If you’re thinking about traveling to Venezuela on vacation or business, here’s a collection of historical and fun facts about venezuela to help you understand the history of venezuela, it’s geography, Venezuela’s climate and weather, venezuela’s culture, and more…
The history of venezuela begins around 1522, when Venezuela was first colonized by Spain, and then later became the first Spanish American colony to declare independence in 1811.
During the 19th century, Venezuela went through a period of political drama, and was dominated by military strongmen up until the 20th century.
Venezuela first saw democratic rule from 1945 – 1948, and has been democratic since then.
Venezuela suffered through a long economic crises in the 1980s and 1990s that led to political instability that sparked riots that left hundreds dead in Caracazo in 1989.
In 1998, Hugo Chavez was elected and launched the Bolivarian Revolution. A Constituent Assembly was created to write the 26th (and current) Constitution of Venezuela. Venezuela’s newest Constitution replaced the last one written in 1961.
Venezuela, officially called the Bolivarian Republic of Venezuela, is a country on South America’s northern coast that’s home to approximately 29 million people.
Venezuela shares a border with Columbia to the west, Guyana to the east, and Brazil to the south.
Venezuela’s northern coastline stretches approximately 2,800 kilometers that share the waters with numerous islands in the Caribbean sea, including Los Roques, Venezuela.
Venezuela covers approximately 916,445 square kilimoeters (353,841 square miles).
The country of Venezuela consists of 23 states: the Capital District (Caracas) and Federal Dependencies that also cover Venezuela’s islands.
The country of Venezuela is divided into 23 states (estados in Spanish). Below is a complete list of Venezuela’s states:
The weather in Venezuela varies quite a bit, despite it’s relatively small size (Venezuela is about twice the size of the state of California in the USA.) Venezuela’s climate ranges from humid, low elevation plains where the average annual temperature is approximately 82° Fahrenheit (28° Celsius) to very cold glaciers and highlands with an average temperature of about 46° Fahrenheit (8° Celsius).
Venezuela climates are classified as: tropical, dry, temperate with dry winters, and polar that change with the elevation throughout the country.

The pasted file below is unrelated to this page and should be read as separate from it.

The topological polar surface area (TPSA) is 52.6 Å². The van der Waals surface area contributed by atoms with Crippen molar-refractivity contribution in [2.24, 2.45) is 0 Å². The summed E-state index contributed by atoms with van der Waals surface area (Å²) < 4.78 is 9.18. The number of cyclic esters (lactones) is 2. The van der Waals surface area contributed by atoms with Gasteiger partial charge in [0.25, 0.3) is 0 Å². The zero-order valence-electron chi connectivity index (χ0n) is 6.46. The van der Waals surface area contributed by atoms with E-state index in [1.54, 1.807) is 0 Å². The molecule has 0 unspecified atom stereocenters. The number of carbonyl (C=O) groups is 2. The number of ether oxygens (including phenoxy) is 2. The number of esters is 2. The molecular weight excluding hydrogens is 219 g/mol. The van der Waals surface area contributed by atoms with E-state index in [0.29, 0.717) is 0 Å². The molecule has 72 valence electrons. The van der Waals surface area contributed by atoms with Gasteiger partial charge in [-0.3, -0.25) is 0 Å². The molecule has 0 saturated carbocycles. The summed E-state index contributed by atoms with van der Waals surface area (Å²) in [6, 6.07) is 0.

Historically, Venezuela’s culture has been influenced by indigenous, Spanish (Caribbean), and African influences that you can see in it’s art, music, and architecture.
Early on, Venezuela’s Art was dominated by religious themes. During the 19th century, a movement led by Martin Tovar shifted the focus of Venezuelan art to historical and heroic figures. Modernism became a popular art form in Venezuela with the changes in Western society that began during the late 19th century and continued into the 20th century.
Venezuela’s music scene is diverse, and ranges from traditional genres to western-style pop & rock. One of the most popular music genres in Venezuela is joropo – a musical style that originated in the plains (llanos in Spanish) regions of the country, made popular by artists like Juan Vicente Torrealba, Ignacio Figueredo, and others. Venezuela’s Zulia state, is the home of another popular style of music, gaita, which is especially popular during Christmas.
In other areas of Venezuela, you’ll also find people listening to galeron, malaguena, and punto genres of music. Venezuela is also influenced by Cuban-American salsa, as well as American style pop and rock music.
The National Musical Instrument of Venezuela is the cuatro. The cuatro is similar to a guitar, but smaller in size. The cuatro is found throughout South America, and the West Indies, and is commonly found in use in Colombia, Jamaica, and Mexico, Puerto Rico, and other countries. Cuatro means “four” in Spanish, but you might see a cuatro with more than four strings.
People that want to travel to Venezuela often search the Internet and think back to articles they’ve read about the country. When you read newspapers articles about Venezuela, it’s common to hear about Venezuela’s oil production, or controversial political statements by President Hugo Chavez, but there’s so much more to Venezuela to enjoy, see and explore! It is in Venezuela that you’ll find the world’s highest waterfall, Angel Falls (Salto Ángel in Spanish) where water drops over 3,211 feet (979 meters).
Venezuela’s northern coastline along the Caribbean is the longest stretch of Caribbean coastline of any country. If being on a beautiful caribbean beach is your style, head to the Northern coast of Venezuela to enjoy a relaxing day on the sand overlooking clear blue sea, or go scuba diving, bonefishing, scuba diving, kite surfing, wind surfing, paragliding and other recreational activities.
Looking for an exciting nightlife? Head to Venezuela’s capital, Caracas and party it up in a salsa or rock night club. Or take it easy in Caracas and travel to a regional festival, shop for beautiful arts and crafts, or take in a baseball game at the local stadium.